Second part: results so far of the inspection effort
Let me next report on some of our activities and experiences from the past three weeks:
· We have inspected 44 sites declared by Iraq or inspected by UNSCOM or the IAEA in the past, among them 3 in the Mosul area and 8 newly-declared locations.
· We have inspected some sites, which were previously indicated by Iraq as sensitive or presidential. They were now inspected in the same manner as other sites.
· Access to sites has been prompt and assistance on the sites expeditious. It seems probable that a general instruction has been issued not in any way to delay or impede inspection of the kind of sites we have gone to so far. This is welcome and it is to be hoped that such an instruction will extend to all sites we may wish to inspect in the future, regardless of location, character and timing.
· With respect to the results of our inspections, I should note that several sites, which have been the subject of public discussion, have been inspected and questions as to their use may have been answered.
· We have identified the location of some artillery shells and containers with mustard gas. They were placed under UNSCOM supervision in 1998. They will now be sampled, and eventually destroyed.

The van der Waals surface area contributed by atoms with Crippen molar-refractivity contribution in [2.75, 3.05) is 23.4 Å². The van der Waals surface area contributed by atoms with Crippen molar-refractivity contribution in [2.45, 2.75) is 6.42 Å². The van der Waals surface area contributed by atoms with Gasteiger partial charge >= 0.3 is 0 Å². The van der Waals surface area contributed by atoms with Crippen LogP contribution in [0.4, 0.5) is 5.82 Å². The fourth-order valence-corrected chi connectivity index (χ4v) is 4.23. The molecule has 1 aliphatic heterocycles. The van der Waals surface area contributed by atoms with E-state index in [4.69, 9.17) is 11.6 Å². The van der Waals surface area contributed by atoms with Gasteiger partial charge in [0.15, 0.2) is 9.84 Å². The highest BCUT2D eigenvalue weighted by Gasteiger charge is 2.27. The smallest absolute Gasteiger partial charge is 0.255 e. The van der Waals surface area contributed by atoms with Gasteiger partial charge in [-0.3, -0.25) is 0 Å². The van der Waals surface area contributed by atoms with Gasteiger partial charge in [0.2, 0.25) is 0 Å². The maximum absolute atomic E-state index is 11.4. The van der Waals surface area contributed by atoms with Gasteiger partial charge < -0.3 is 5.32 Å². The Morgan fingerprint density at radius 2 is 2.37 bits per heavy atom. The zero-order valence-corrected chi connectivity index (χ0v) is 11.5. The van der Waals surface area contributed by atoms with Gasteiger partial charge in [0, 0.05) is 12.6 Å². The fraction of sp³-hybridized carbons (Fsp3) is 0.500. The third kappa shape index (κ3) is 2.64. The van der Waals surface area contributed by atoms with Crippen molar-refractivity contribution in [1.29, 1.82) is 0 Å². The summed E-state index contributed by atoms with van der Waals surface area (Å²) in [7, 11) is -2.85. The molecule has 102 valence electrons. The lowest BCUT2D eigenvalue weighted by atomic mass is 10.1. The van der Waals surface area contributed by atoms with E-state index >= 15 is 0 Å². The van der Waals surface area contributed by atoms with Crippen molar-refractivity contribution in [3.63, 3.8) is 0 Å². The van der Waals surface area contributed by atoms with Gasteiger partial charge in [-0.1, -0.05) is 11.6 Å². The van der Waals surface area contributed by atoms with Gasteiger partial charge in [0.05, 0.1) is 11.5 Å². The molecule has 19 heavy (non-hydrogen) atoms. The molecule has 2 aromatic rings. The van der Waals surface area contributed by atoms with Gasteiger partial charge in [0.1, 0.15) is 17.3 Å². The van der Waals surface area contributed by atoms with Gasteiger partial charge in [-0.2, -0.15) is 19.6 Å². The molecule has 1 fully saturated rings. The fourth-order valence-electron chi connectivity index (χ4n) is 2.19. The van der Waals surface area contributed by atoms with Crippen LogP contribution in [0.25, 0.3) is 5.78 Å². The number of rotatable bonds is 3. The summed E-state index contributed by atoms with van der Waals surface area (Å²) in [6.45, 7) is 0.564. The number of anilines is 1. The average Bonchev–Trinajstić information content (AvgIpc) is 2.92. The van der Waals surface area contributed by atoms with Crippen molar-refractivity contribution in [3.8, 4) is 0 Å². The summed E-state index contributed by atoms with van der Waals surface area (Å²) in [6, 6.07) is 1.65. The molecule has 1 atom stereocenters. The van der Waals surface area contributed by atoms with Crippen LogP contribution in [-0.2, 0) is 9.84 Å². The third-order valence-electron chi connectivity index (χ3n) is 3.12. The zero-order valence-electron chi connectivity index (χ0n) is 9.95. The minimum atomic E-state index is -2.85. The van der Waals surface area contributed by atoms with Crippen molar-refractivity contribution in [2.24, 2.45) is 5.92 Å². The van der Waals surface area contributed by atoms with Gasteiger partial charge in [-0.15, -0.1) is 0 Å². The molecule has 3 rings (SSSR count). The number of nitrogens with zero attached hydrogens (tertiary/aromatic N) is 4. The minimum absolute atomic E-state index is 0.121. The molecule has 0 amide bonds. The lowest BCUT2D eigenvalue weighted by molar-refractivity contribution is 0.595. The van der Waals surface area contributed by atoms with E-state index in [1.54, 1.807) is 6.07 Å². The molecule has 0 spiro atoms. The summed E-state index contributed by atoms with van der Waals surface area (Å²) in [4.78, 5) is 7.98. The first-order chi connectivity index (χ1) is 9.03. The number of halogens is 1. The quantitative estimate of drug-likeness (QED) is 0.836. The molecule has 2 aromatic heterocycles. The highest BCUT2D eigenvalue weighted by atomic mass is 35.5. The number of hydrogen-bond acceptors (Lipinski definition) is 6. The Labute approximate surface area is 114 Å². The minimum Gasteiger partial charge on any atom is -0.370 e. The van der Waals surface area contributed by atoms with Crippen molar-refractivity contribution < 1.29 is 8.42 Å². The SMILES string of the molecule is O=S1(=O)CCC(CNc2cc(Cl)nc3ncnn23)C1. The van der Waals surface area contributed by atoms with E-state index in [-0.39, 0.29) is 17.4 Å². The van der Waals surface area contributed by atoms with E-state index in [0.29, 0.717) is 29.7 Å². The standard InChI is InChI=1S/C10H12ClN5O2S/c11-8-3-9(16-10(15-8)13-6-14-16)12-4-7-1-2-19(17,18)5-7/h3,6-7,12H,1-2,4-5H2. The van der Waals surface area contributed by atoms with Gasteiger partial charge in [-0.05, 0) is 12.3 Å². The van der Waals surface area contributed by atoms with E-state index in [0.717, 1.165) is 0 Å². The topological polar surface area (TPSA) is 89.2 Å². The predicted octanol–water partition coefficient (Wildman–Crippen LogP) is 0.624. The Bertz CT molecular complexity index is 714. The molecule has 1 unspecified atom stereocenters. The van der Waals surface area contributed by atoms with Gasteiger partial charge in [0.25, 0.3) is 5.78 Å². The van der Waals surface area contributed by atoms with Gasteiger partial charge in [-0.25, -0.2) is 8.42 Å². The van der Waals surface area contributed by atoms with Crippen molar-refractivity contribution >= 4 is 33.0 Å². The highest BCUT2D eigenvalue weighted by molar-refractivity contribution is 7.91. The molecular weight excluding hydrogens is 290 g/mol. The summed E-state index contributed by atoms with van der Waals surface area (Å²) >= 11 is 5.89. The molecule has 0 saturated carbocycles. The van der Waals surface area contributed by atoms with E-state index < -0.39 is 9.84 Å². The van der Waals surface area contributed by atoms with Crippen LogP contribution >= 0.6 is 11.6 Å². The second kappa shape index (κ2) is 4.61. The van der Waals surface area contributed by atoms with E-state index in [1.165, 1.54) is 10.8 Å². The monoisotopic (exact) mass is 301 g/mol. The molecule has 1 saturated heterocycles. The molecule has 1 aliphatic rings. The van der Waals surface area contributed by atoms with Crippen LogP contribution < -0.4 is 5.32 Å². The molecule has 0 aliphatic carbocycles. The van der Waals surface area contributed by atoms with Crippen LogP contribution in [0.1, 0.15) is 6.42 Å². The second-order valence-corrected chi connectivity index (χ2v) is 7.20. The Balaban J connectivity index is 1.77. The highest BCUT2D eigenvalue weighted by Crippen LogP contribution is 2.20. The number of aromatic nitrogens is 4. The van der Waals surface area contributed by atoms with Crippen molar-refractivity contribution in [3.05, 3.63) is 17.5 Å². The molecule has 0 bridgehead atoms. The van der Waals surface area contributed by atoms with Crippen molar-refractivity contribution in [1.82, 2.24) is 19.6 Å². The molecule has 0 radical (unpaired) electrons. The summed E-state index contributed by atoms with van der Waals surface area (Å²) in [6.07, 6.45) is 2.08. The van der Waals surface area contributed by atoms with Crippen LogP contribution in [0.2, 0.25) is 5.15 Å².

· Criticism has been voiced by the Iraqi side regarding some inspections:
· The inspection of a presidential site took place without problems – after a minor delay in access. However, it was subsequently stated from the Iraqi side that the inspection was unjustified and that the inspectors could not have looked for weapons of mass destruction, as they did not wear protective gear. Clearly, we do not need to justify any of our selections of sites and one does not need protective gear to look for documents or computer files.
· Some sites were inspected last Friday – the Muslim day of rest. In one of them, the Iraqi staff were absent and a number of doors inside locked, with no keys available. The Iraqi side offered to break the doors open – while videotaping the event. However, they agreed with a suggestion that the doors in question could be sealed overnight and the offices inspected the next morning. Clearly, we have the right to undertake inspections at any time, night or day, whether on weekdays or religious holidays. We intend to exercise this right – not to harass – but to demonstrate that just as there are no sanctuaries in space there are no sanctuaries in time.